If countries meet their 2030 targets, global temperatures will still rise 2.4 °C above pre-industrial levels by 2100, according to an analysis by Hoehne and colleagues that was published on the website Climate Action Tracker during the first week of COP26.
“We are well aware that ambitions have fallen short of the commitments made in Paris,” COP26 president Alok Sharma told the conference in a speech shortly before the negotiations concluded. “We have kept 1.5 degrees alive. But its pulse is weak, and it will only survive if we keep our promises and translate commitments into rapid action.”
Charlie Gardner, a conservation biologist at the University of Kent, who joined demonstrations outside the conference with the protest group Scientist Rebellion, says more radical action is needed, such as ending fossil fuel production more quickly and transitioning economies away from constant growth.
Loss and damage
The issue of climate finance—funding from wealthy nations to help low- and middle-income countries transition away from fossil fuels—was heavily discussed during the meeting.
There was considerable anger over the failure by high-income nations to meet an earlier pledge to provide $100 billion in climate finance annually from 2020. “The message coming out of this COP is every country for themselves,” says Sara Jane Ahmed, a climate-finance researcher who advises the finance ministers of the V20, a group of 20 countries that are vulnerable to climate change.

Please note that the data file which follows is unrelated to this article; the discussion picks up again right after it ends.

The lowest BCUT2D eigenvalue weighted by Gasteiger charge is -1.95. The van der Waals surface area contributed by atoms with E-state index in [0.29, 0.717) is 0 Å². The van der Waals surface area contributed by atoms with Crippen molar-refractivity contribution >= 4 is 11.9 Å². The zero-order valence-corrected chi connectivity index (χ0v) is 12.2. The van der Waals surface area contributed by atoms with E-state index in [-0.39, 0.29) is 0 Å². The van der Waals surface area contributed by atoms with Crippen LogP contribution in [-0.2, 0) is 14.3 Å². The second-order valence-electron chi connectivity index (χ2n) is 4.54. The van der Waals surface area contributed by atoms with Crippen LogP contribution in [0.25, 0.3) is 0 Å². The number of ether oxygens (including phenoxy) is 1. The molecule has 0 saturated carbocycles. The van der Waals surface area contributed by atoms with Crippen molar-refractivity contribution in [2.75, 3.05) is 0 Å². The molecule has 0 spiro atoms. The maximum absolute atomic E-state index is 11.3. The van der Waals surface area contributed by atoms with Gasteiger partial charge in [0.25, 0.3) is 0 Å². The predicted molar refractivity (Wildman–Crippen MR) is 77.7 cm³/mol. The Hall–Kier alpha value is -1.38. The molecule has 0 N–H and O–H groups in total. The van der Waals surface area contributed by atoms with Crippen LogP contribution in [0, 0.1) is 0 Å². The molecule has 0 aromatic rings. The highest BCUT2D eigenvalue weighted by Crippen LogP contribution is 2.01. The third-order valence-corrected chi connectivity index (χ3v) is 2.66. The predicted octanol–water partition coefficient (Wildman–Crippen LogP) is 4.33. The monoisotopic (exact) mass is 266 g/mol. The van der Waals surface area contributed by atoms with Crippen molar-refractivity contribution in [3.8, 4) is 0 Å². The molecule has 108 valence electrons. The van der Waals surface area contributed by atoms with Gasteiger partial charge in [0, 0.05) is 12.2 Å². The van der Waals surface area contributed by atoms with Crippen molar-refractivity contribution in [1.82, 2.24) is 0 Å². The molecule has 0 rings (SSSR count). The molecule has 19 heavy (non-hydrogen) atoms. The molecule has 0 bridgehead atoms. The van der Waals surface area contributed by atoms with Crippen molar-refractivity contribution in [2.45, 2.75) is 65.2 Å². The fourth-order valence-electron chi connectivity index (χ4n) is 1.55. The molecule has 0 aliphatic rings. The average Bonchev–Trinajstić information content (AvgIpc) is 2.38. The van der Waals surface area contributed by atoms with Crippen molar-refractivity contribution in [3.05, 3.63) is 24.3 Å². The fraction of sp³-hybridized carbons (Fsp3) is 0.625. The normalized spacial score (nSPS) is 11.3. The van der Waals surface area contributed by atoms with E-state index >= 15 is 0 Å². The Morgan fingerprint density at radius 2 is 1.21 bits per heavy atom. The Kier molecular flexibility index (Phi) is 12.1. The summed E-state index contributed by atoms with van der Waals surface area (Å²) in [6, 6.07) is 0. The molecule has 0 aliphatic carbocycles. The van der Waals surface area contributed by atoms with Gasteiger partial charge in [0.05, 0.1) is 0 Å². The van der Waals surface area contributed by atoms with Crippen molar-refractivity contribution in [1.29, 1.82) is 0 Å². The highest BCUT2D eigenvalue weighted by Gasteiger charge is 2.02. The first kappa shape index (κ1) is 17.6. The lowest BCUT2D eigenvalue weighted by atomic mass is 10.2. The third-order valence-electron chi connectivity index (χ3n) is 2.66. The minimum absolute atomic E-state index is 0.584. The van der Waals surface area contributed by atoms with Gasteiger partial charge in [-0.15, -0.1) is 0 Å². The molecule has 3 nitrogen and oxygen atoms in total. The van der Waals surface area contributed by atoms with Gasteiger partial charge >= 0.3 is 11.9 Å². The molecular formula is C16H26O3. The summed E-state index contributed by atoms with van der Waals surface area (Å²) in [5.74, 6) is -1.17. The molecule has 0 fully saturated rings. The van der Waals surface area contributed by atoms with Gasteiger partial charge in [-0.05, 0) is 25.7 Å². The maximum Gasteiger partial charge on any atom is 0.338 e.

However, the Glasgow Climate Pact includes a commitment to double ‘adaptation finance’—funding to help the lowest income countries improve climate resilience—to $40 billion by 2025. This form of finance is currently around a quarter of the $80 billion climate finance available every year to low- and middle-income countries.
The deal also commits to continue work on a definition of climate finance that would be acceptable to all countries. This is essential if trust between developed and developing nations is to be regained, says Clare Shakya of the International Institute of Environment and Development, a London-based think tank. At the moment, different countries define climate finance in different ways. For example, some count development aid (which might include funding for clean water or schools) as climate finance. Some countries also count loans as climate finance, whereas others say climate finance should be provided as grants.